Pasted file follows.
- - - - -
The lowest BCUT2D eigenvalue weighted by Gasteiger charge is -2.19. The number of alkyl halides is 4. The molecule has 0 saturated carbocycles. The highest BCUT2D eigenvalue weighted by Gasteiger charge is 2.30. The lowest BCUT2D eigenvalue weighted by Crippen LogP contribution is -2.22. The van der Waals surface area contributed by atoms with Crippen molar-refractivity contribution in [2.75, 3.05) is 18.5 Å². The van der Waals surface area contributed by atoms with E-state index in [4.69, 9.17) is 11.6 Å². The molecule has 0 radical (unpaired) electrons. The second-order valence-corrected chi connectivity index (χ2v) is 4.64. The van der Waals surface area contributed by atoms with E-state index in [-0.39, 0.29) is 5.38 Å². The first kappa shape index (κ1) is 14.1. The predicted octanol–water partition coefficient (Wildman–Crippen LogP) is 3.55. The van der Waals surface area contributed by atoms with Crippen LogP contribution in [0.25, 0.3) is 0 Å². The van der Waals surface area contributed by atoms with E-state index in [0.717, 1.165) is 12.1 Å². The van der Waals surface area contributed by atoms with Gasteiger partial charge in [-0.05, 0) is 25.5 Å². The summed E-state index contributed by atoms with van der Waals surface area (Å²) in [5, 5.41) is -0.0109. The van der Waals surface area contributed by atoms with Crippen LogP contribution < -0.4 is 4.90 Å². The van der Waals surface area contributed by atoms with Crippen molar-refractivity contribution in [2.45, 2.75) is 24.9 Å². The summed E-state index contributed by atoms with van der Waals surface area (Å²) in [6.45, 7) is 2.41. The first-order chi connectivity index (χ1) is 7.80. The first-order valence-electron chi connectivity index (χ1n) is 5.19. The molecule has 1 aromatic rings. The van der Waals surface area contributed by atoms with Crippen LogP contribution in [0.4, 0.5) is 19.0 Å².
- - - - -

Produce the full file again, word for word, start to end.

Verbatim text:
The lowest BCUT2D eigenvalue weighted by Gasteiger charge is -2.19. The number of alkyl halides is 4. The molecule has 0 saturated carbocycles. The highest BCUT2D eigenvalue weighted by Gasteiger charge is 2.30. The lowest BCUT2D eigenvalue weighted by Crippen LogP contribution is -2.22. The van der Waals surface area contributed by atoms with Crippen molar-refractivity contribution in [2.75, 3.05) is 18.5 Å². The van der Waals surface area contributed by atoms with E-state index in [4.69, 9.17) is 11.6 Å². The molecule has 0 radical (unpaired) electrons. The second-order valence-corrected chi connectivity index (χ2v) is 4.64. The van der Waals surface area contributed by atoms with E-state index in [-0.39, 0.29) is 5.38 Å². The first kappa shape index (κ1) is 14.1. The predicted octanol–water partition coefficient (Wildman–Crippen LogP) is 3.55. The van der Waals surface area contributed by atoms with Crippen LogP contribution in [0.25, 0.3) is 0 Å². The van der Waals surface area contributed by atoms with E-state index in [0.717, 1.165) is 12.1 Å². The van der Waals surface area contributed by atoms with Gasteiger partial charge in [-0.05, 0) is 25.5 Å². The summed E-state index contributed by atoms with van der Waals surface area (Å²) in [5, 5.41) is -0.0109. The van der Waals surface area contributed by atoms with Crippen LogP contribution < -0.4 is 4.90 Å². The van der Waals surface area contributed by atoms with Crippen molar-refractivity contribution in [2.45, 2.75) is 24.9 Å². The summed E-state index contributed by atoms with van der Waals surface area (Å²) in [6.45, 7) is 2.41. The first-order chi connectivity index (χ1) is 7.80. The first-order valence-electron chi connectivity index (χ1n) is 5.19. The molecule has 1 aromatic rings. The van der Waals surface area contributed by atoms with Crippen LogP contribution in [0.4, 0.5) is 19.0 Å².